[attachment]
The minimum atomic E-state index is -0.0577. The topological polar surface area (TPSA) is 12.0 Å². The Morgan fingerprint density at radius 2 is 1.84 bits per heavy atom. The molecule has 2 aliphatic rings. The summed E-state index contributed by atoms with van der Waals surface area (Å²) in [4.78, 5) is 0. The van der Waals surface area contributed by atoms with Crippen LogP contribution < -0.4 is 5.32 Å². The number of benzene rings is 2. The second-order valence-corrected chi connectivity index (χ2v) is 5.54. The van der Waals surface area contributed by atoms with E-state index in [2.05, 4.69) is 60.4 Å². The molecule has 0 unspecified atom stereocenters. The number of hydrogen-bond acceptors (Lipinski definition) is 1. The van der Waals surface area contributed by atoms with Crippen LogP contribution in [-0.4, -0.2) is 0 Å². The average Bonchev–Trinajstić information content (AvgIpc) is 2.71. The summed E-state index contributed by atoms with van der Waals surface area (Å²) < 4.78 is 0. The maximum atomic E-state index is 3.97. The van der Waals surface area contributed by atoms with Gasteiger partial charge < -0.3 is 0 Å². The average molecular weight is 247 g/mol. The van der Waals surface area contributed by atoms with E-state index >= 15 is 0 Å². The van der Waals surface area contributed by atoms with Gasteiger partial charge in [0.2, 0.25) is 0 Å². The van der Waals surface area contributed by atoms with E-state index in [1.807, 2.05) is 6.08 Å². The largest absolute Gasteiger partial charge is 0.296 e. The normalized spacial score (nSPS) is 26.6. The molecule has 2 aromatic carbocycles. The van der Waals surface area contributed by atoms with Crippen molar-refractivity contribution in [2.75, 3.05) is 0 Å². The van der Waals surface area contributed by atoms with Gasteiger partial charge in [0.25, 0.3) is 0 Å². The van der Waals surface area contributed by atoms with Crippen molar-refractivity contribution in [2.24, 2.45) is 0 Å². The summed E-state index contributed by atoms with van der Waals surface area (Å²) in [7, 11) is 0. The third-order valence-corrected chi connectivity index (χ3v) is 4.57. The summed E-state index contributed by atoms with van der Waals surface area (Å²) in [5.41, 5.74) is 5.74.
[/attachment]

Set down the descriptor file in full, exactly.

The minimum atomic E-state index is -0.0577. The topological polar surface area (TPSA) is 12.0 Å². The Morgan fingerprint density at radius 2 is 1.84 bits per heavy atom. The molecule has 2 aliphatic rings. The summed E-state index contributed by atoms with van der Waals surface area (Å²) in [4.78, 5) is 0. The van der Waals surface area contributed by atoms with Crippen LogP contribution < -0.4 is 5.32 Å². The number of benzene rings is 2. The second-order valence-corrected chi connectivity index (χ2v) is 5.54. The van der Waals surface area contributed by atoms with E-state index in [2.05, 4.69) is 60.4 Å². The molecule has 0 unspecified atom stereocenters. The number of hydrogen-bond acceptors (Lipinski definition) is 1. The van der Waals surface area contributed by atoms with Crippen LogP contribution in [-0.4, -0.2) is 0 Å². The average Bonchev–Trinajstić information content (AvgIpc) is 2.71. The summed E-state index contributed by atoms with van der Waals surface area (Å²) < 4.78 is 0. The maximum atomic E-state index is 3.97. The van der Waals surface area contributed by atoms with Gasteiger partial charge < -0.3 is 0 Å². The average molecular weight is 247 g/mol. The van der Waals surface area contributed by atoms with E-state index >= 15 is 0 Å². The van der Waals surface area contributed by atoms with Gasteiger partial charge in [0.2, 0.25) is 0 Å². The van der Waals surface area contributed by atoms with E-state index in [1.807, 2.05) is 6.08 Å². The largest absolute Gasteiger partial charge is 0.296 e. The normalized spacial score (nSPS) is 26.6. The molecule has 2 aromatic carbocycles. The van der Waals surface area contributed by atoms with Crippen molar-refractivity contribution in [2.75, 3.05) is 0 Å². The van der Waals surface area contributed by atoms with Gasteiger partial charge in [0.25, 0.3) is 0 Å². The van der Waals surface area contributed by atoms with Crippen molar-refractivity contribution in [2.24, 2.45) is 0 Å². The summed E-state index contributed by atoms with van der Waals surface area (Å²) in [7, 11) is 0. The third-order valence-corrected chi connectivity index (χ3v) is 4.57. The summed E-state index contributed by atoms with van der Waals surface area (Å²) in [5.41, 5.74) is 5.74.